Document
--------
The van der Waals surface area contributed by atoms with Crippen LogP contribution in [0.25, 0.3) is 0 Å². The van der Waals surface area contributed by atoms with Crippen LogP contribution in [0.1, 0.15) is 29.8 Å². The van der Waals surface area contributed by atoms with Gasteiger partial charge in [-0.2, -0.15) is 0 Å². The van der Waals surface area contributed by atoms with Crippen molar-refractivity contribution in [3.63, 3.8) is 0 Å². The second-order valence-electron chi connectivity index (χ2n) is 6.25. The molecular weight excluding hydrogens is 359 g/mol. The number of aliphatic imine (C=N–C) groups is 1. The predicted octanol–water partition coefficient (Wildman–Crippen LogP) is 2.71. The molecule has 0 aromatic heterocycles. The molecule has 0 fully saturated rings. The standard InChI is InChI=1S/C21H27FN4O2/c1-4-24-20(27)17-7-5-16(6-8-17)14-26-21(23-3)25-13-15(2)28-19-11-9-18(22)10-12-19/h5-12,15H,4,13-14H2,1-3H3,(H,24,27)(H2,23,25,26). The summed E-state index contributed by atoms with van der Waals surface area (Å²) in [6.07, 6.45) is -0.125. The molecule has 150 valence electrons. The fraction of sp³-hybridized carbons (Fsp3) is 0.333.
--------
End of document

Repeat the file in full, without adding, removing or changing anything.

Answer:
The van der Waals surface area contributed by atoms with Crippen LogP contribution in [0.25, 0.3) is 0 Å². The van der Waals surface area contributed by atoms with Crippen LogP contribution in [0.1, 0.15) is 29.8 Å². The van der Waals surface area contributed by atoms with Gasteiger partial charge in [-0.2, -0.15) is 0 Å². The van der Waals surface area contributed by atoms with Crippen molar-refractivity contribution in [3.63, 3.8) is 0 Å². The second-order valence-electron chi connectivity index (χ2n) is 6.25. The molecular weight excluding hydrogens is 359 g/mol. The number of aliphatic imine (C=N–C) groups is 1. The predicted octanol–water partition coefficient (Wildman–Crippen LogP) is 2.71. The molecule has 0 aromatic heterocycles. The molecule has 0 fully saturated rings. The standard InChI is InChI=1S/C21H27FN4O2/c1-4-24-20(27)17-7-5-16(6-8-17)14-26-21(23-3)25-13-15(2)28-19-11-9-18(22)10-12-19/h5-12,15H,4,13-14H2,1-3H3,(H,24,27)(H2,23,25,26). The summed E-state index contributed by atoms with van der Waals surface area (Å²) in [6.07, 6.45) is -0.125. The molecule has 150 valence electrons. The fraction of sp³-hybridized carbons (Fsp3) is 0.333.